Old Amherst barn with link to poet Robert Frost may be torn down

Last modified: Monday, September 24, 2012

AMHERST - The owner of a century-old barn at 290 Lincoln Ave., next to a home Robert Frost visited periodically during his time in Amherst, will be permitted to tear it down.

The Historical Commission voted unanimously not to exercise its use of the demolition delay bylaw, which could have required property owner You-Pan Tzeng of Longmeadow to wait a year before removing the structure. Members found the barn is not a historically significant building. Still, they chastised Tzeng for seeking to destroy it.

"The commission admonished the applicant for filing for a demolition permit to remove an accessory structure that was in good condition, since these types of structures are becoming rarer and rarer in Amherst and its demolition alters the streetscape of an historic neighborhood," said commission chairman Michael Hanke.

The home and barn were built in the early 1900s by Warren Brown, an Amherst businessman who also wrote a book titled "Attractive Amherst." Brown was a friend to Frost, but there was no indication the barn was used as an artist's studio until claims were made by a real estate agent in recent years.

"There was considerable discussion about the provenance of the barn, and it could not be established that Robert Frost composed poetry there," Hanke said.

Associate Planner Nathaniel Malloy said the barn also didn't meet other conditions of significance, such as for its style or its association with the Brown family. Some argued that its significance could be derived from having a female architect, though that, too, was dismissed, Malloy said.

Tzeng told the commission that he believes the 28-by-48-foot, 1½-story barn poses a liability for his tenants.

But Hanke said the barn is considered to be in excellent shape, and not in jeopardy of collapse.

For residents who live near the property, like Jennifer Taub of 259 Lincoln Ave., the commission's decision seems rushed.

"To see the barn come down at 290 Lincoln, an especially charming, historic and unique part of the neighborhood, is truly heartbreaking," Taub said.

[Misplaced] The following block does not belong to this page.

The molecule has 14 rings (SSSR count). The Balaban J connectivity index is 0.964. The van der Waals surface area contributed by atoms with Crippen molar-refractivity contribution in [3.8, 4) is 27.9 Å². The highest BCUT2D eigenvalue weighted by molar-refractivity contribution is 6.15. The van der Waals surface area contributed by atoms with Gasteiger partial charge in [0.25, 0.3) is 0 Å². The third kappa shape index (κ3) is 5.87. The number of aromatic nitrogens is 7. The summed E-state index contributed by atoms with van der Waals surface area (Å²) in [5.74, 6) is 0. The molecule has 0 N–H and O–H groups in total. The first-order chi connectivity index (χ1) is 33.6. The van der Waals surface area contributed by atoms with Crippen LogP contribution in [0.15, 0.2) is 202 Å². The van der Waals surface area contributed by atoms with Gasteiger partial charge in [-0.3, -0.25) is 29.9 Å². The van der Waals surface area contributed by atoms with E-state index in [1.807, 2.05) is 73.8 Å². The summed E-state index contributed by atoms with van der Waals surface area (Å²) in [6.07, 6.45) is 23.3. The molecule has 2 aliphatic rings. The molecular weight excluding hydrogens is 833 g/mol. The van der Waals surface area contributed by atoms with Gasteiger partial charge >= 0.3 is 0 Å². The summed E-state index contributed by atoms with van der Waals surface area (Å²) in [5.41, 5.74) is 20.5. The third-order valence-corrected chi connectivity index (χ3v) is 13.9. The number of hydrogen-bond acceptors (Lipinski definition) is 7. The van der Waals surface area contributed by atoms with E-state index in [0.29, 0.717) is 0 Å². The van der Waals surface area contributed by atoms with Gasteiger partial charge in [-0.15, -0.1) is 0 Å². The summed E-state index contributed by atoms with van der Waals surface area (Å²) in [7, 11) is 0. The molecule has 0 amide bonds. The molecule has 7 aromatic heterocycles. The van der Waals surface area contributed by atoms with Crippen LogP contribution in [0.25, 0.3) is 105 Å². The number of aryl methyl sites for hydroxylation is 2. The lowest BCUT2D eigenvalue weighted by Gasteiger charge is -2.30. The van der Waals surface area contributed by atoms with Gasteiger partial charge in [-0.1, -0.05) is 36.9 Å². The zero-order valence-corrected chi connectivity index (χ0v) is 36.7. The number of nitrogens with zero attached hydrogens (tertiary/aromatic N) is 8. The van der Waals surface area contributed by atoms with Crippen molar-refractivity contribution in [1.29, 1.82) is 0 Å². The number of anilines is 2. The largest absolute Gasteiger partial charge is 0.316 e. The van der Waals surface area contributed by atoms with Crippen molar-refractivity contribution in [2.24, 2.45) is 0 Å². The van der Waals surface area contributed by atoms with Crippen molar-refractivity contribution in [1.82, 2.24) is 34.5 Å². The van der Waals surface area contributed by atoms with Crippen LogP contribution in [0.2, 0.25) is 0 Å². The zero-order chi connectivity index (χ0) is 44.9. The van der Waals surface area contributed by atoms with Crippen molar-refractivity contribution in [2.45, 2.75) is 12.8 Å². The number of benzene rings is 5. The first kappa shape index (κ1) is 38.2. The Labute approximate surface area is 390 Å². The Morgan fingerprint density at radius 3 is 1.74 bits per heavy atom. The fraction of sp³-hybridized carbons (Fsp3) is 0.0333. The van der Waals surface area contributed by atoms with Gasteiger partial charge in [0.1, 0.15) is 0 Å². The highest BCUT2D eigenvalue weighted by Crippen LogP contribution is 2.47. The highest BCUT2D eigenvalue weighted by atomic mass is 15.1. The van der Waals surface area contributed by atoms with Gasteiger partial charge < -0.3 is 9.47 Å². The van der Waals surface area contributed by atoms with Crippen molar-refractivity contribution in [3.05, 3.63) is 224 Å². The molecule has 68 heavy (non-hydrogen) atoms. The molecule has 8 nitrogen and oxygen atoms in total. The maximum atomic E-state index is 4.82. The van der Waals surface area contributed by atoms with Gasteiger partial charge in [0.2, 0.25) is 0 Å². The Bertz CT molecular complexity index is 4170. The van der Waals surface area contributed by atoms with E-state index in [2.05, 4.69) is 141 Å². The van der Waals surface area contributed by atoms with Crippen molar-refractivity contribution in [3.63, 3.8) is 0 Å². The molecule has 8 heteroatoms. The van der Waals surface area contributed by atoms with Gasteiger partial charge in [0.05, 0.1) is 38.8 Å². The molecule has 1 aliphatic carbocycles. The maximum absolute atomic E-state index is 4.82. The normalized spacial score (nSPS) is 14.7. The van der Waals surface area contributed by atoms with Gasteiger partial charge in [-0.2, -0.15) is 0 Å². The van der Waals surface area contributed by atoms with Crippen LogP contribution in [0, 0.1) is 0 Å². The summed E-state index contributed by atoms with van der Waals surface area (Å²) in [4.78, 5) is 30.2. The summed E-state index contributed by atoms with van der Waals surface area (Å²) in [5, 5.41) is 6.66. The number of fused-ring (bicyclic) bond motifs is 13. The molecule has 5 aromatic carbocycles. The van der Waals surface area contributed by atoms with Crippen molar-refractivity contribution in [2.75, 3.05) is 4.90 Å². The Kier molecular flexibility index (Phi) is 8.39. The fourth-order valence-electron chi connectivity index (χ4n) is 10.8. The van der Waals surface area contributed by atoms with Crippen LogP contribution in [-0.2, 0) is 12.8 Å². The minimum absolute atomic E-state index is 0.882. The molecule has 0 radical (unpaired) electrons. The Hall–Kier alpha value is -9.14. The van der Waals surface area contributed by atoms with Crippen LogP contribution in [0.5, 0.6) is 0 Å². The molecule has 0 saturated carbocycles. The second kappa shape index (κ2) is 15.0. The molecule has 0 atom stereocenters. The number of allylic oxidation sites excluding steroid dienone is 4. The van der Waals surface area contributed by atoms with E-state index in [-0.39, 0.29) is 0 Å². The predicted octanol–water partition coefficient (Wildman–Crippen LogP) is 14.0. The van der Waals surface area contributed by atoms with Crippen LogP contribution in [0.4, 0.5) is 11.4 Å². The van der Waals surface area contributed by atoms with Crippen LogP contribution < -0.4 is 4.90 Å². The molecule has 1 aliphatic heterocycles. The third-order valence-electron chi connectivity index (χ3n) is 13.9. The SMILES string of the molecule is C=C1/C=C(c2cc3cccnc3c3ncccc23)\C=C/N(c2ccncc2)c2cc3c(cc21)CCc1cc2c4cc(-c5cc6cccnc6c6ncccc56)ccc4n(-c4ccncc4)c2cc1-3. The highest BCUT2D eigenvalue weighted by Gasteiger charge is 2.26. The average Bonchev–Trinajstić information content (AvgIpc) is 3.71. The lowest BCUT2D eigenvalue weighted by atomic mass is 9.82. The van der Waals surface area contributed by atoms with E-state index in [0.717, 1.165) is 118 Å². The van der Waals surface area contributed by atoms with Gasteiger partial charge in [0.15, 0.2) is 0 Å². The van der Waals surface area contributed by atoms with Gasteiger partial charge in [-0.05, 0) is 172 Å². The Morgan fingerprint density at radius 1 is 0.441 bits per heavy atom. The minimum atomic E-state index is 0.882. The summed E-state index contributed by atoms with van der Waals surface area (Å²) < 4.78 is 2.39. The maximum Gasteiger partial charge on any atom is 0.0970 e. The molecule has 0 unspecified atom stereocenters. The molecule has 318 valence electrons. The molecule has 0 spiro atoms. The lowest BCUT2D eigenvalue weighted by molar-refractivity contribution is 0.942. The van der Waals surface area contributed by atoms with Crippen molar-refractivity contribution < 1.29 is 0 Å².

She said in the short time she has lived in the neighborhood, less than a year, at least one house per month has transitioned from single-family residence to student rental, many of which exceed the town's limit of four unrelated roommates.

This year alone, limited liability companies run by Tzeng have purchased additional properties at 321 and 328 Lincoln Ave., as well as 42 Shumway St., 300 West St. and 695 to 697 Main St.

Laura Lovett, of 35 McClure St., said whether or not Frost used the barn, it has become a narrative for the site. It is evident, she said, that Frost's friendship with Brown brought small-town stories and a New England tradition that framed much of Frost's poetry.

"I think that had the town given the community a little more time to weigh in on this demolition, there would be a number of people who would not want to see this important piece of town history torn down," Lovett said.

Malloy urged neighbors to petition for a local historic district in the area as a means of protecting the streetscape from future changes. As things stand, he said, a subdivision could be filed and another home built, or the current residence could be expanded, or the site could be used for parking.

The town only has one local historic district, along Main Street, established at spring Town Meeting. North Amherst residents are seeking to create one in that village center.

Even without such a district, Malloy said, piece-by-piece demolitions could raise more questions for the commission considering tear-down requests.

Meanwhile, if the barn comes down, trees on the property could be affected.

Hope Crolius, chairwoman of the Shade Tree Committee, said eight trees in the public way are associated with the property.


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